Friday, February 7, 2014
Plastic Surgery: What's new for your face in 2014?
While Hollywood stars seem to go to extremes when getting plastic surgery, most of my patients request more conservative procedures. Patients request a refreshed look, without the sigma of a "surgical" appearance.
Some patients request injections prior to trying surgery. Soft tissue replacement fillers are all the rage, Voluma by Allergan is the latest filler approved by the FDA to add volume to the cheeks and face. Most patients will need 4 to 6 cc's per cheek. This is the key to good results using adequate amounts of the filler. Patients that use a dollar limit to decide how to be treated will most of the time have inadequate results due to not fully correcting their soft tissue deficit.
Fillers temporarily fill wrinkles and add volume to deflated faces. They work best in patients who have experienced minimal changes in their appearance. There are permanent fillers available; however these agents cause a scar reaction. We all know scars are unpredictable and scars may leave patients with deformities that are very difficult to treat and may not be correctable.
Using your own fat is the most natural way to replace lost volume. However, fat grafting requires removing donor fat from another area of your body to be transferred to the face. This is usually done with the patient sedated but can be done under local anesthesia with oral sedation.
Wrinkles can also be treated with muscle blockers. Botox was the first muscle blocker and now we have two more; Dysport and Xeomin. These medications temporarily block the function of muscles to soften lines and delay wrinkle formation. Most patients that request treatment already have established lines on their faces; it can also be used to delay the formation or wrinkles in younger patients.
Fillers and muscle blockers are offered by physicians in many different fields of medicine. However, plastic surgeons can offer you all options to treat your face, injections and surgery.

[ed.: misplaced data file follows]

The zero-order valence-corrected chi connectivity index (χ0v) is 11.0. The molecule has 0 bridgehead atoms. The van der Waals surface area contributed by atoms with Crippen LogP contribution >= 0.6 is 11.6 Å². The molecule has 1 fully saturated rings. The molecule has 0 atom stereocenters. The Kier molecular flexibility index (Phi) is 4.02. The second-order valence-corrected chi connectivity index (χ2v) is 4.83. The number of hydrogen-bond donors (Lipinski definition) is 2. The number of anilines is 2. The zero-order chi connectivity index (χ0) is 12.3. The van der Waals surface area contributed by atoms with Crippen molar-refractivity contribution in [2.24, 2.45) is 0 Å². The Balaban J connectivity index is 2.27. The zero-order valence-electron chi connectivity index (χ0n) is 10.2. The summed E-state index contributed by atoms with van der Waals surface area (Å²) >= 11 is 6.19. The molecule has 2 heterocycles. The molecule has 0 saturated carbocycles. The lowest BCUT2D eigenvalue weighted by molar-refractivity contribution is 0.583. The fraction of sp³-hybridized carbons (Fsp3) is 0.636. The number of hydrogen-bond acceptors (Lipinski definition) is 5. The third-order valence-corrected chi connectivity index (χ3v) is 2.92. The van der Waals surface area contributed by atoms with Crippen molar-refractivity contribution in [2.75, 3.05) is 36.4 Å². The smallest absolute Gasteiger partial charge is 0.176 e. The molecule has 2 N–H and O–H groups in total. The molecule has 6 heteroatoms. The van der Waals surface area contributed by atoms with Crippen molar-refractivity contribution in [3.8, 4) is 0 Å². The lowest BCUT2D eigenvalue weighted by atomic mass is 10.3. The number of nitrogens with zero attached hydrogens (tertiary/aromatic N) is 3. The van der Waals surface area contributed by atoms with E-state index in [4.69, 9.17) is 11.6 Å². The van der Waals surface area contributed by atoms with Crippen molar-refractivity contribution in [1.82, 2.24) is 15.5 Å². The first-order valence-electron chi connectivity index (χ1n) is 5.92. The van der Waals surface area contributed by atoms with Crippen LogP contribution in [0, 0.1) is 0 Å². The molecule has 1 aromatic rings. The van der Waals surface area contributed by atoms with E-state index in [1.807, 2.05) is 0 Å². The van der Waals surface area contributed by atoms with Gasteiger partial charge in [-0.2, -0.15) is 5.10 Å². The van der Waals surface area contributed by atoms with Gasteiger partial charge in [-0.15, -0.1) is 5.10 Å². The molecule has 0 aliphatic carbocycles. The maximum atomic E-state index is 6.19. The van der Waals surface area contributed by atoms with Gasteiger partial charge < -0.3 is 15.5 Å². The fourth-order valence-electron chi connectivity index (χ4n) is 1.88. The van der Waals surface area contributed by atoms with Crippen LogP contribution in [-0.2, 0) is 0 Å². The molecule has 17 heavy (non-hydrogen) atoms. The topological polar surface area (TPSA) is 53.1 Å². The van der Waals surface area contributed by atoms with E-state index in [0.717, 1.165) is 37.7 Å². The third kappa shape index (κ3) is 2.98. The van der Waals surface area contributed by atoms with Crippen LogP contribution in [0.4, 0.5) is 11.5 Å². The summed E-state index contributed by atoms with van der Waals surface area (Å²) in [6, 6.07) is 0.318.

Injections need to be properly done to avoid complications. Is the beauty salon, spa, or your friend's house the proper environment to minimize infection, and properly store medications? Would you normally make a decision on medical care after a cocktail of two during the next Botox party? Should your treating physician have residency training in cosmetic procedures or is an on line course enough training? After all it is your face.
Surgery has come full circle. The early procedures in plastic surgery were limited in scope with short lived results. In the 90's more extensive procedures were developed and dramatic results were obtained. However, patients experienced long recoveries and prolonged down time. In the last few years slick marketing companies have popularized smaller incisions for a facelift. These techniques are practiced by all plastic surgeons. Don't be fooled by Hollywood stars and infomercials. Pick your surgeon based on a solid reputation and documented results, not an 800 number with a catchy jingle. With the advent of new technologies we can again offer facial procedures with rapid recovery and excellent results. There is no such thing as lunch time facelift! A few patients can be back to work in a week or so but normally ten days to two weeks are required for recovery.
The American Society of Aesthetic Plastic Surgeons web site is an excellent reference for patients to get more information, www.surgery.org. You can also visit my web site www.rosatoplasticsurgery.com, or call for more information, 772-562-5859, Ralph M. Rosato, MD, FACS.